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Department of Geography

(Delhi School of Economics)


University of Delhi
MA in Geography
Paper 204
Spatial Economic System
MA in Geography
Part I (Semester 2)
Dr. Anjan Sen, AITP
Assistant Professor
E-mail:
dr.anjansen@gmail.com
Mobile:
+91-9899919701
Unit 8:
Theories of Economic
Development
Topic 40:
Survey of Theories of
Economic Development
1860s 1960s
Time
Period
Development
Approach
Development
Understanding
Key Thinkers &
Influences
1800s Classical
Political
Economy
Catching Up,
Industrialization,
(still not linked to
development)
Ricardo,
Smith,
Marx
1850s Colonial
Economics
Resource Management,
Trusteeship
1930s &
1940s
Development
Economics
Economic Growth,
Industrialization
Keynes,
Hirschman
1950s &
1960s
Modernization
Theory
Linear Progress,
Economic Growth,
Social and Cultural
Modernization
Rostow,
Lewis,
Myrdal
1960s 1980s
Time
Period
Development
Approach
Development
Understanding
Key Thinkers &
Influences
1960s &
1970s
Dependency
Theory
National-centered
Development,
Development of Under-
development
Frank,
Prebisch,
Cardoso,
Rodney,
Wallerstein
1970s &
1980s
Basic Needs,
Grassroots,
Alternative
Development,
Women in
Development
(WID)
Human flourishing,
Basic needs to poorest,
Local Level Community
Development,
Role of Women in
Development
McNamara,
Boserup,
Streeten
1980s
Time
Period
Development
Approach
Development
Understanding
Key Thinkers &
Influences
1980s
onwards
Neo-Liberalism Market-led Economic
Growth advocating
Deregulation,
Liberalization,
Privatization
Lal,
Balassa,
Friedmann,
World Bank,
IMF
Human
Development,
Gender &
Development
(GAD),
Sustainable
Development
Human Capacities &
Entitlements, Participation
& Empowerment,
Role of Gender Relations
& Societal Expectations,
Role of Natural
Environment
Sen, Chambers,
UNDP, Cooke &
Kothari, Edwards &
Hulme, Moser,
Brundtland, Kabeer,
Elson, Momsen,
Shiva, Blaikie

1990s 2000s
Time
Period
Development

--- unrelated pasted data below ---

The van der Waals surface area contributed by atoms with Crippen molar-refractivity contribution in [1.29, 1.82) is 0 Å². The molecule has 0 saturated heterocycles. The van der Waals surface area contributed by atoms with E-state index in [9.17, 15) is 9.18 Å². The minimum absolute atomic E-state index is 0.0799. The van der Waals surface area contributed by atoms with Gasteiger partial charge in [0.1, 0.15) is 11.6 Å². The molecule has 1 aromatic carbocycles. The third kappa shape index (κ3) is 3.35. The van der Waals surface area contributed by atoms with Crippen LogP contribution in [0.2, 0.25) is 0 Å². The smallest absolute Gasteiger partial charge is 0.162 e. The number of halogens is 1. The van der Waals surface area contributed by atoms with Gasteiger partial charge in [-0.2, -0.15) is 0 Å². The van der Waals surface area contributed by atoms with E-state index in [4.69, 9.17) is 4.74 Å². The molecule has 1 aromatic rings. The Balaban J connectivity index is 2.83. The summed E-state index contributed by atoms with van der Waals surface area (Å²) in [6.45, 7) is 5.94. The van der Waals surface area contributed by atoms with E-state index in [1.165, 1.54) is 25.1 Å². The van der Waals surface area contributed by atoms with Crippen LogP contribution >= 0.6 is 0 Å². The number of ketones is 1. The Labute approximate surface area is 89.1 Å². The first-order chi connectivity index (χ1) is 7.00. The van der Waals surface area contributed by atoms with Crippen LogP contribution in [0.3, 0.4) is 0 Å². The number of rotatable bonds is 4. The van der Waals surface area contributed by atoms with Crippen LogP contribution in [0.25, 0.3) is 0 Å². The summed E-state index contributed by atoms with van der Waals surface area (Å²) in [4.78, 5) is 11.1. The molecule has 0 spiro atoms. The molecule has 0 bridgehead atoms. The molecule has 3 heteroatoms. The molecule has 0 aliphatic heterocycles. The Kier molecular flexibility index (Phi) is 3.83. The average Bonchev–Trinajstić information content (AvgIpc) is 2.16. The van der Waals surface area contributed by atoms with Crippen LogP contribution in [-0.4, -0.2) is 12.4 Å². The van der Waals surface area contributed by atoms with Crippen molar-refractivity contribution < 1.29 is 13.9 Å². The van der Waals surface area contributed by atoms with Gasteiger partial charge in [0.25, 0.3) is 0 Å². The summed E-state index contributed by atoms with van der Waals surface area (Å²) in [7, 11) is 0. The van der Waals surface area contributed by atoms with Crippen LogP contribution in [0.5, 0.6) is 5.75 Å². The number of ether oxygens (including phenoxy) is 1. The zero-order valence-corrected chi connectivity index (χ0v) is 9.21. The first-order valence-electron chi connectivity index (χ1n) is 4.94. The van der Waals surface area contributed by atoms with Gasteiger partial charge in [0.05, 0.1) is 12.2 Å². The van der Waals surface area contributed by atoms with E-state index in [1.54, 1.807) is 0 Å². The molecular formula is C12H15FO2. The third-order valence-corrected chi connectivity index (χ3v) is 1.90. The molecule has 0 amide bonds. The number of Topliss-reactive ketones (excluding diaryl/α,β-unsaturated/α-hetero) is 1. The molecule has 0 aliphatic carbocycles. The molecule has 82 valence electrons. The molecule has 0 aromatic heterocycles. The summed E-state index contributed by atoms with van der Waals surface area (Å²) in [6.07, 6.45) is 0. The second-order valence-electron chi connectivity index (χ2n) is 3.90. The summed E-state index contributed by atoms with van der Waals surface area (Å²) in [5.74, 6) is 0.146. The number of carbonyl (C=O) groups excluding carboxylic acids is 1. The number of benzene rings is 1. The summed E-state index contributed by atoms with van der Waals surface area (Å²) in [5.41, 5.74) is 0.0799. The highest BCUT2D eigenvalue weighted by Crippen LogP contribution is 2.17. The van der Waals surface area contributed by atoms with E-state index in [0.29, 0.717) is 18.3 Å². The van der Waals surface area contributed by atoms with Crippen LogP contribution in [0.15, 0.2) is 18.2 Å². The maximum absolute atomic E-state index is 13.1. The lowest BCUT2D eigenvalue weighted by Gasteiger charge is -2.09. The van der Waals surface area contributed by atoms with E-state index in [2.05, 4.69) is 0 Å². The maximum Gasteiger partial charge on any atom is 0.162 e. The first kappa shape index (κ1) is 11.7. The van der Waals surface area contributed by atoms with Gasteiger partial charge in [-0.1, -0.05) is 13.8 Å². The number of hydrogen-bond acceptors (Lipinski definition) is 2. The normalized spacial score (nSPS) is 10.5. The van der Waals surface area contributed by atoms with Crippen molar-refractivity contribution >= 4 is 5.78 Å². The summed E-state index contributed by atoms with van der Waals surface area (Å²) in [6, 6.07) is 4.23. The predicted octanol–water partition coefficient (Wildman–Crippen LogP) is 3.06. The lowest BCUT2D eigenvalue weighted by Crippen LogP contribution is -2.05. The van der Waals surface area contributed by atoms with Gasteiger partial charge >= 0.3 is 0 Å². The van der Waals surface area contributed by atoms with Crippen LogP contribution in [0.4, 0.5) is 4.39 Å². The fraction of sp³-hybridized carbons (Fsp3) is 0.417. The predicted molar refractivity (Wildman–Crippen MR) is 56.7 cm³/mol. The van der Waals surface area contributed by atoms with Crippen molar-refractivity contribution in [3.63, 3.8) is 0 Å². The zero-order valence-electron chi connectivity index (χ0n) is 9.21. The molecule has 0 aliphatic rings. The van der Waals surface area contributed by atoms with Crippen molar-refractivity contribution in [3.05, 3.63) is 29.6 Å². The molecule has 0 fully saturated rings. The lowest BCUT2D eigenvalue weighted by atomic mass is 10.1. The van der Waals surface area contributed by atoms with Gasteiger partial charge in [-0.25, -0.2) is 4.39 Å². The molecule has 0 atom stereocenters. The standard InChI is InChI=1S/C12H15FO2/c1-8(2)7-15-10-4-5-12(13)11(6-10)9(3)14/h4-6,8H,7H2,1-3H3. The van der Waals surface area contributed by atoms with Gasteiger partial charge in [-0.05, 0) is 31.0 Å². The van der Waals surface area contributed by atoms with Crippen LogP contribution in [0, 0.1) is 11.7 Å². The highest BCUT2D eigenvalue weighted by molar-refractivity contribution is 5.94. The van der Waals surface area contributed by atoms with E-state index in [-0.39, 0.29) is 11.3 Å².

Approach
Development
Understanding
Key Thinkers &
Influences
1990s Post-
developmentalism
Challenges idea of
development as a form
of continued Colonialism
& Eurocentrism
Escobar,
Sachs,
Esteva
2000s Millennium
Development
Goals
Specific Goals to
Alleviate Poverty, Specific
Indicators to be achieved
by 2015
United Nations
Diverse Inter-
disciplinary Views,
Optimistic post-
development
Well-being, Sustainable
Development, Localism &
Decentralization
Kabeer, Momsen,
ORiordan,
Redclift,
McGregor, Gough

Global Hegemony & Development
Theories (1/2)
Historical
Context
Hegemony Explanation Development
Thinking
19
th
Century British Empire Colonial
Anthropology,
Social Darwinism
Progress,
Evolutionism
1890 1930s Colonialism Classical Political
Economy
Catching-up
Post-war Boom US Hegemony Growth Theory,
Structural
Functionalism
Modernization

Global Hegemony & Development
Theories (2/2)
Historical
Context
Hegemony Explanation Development
Thinking
De-colonization Third World
Nationalism,
NAM,
G77
Neo-marxism Dependency
1980s Globalization,
Finance &
Corporate Capital
Neo-liberalism,
Monetarism
Structural
Adjustment
1990s Rise of Asia,
Big Emerging
Economies,
BRICS
Capabilities,
Developmental
State
Human
Development

Major Periods
Pre-Classical Economics or Mercantilism (16th late
18th century)
Classical Economics (~1776-1870s)
Neo-classical Economics (1870s-1930s)
Keynesian Economics (1930s-1970s)
Marxian Economics (1950s-1990s)
Development Economics (1940s-1990s)
Neo-Liberal Economics (1990s onwards)
Topic 41:
Pre-Classical Economics
(Mercantilism)
Pre-Classical or Mercantilism (1/2)
Feudal society, at the mercy of Industrial Revolution
(18
th
century onwards)
European origins, achieving national power through
economic growth:
Colonization to gain control over resources.
Based on trade (mercans is trade in Latin)
Trade monopolies (e.g. East India Co.) due to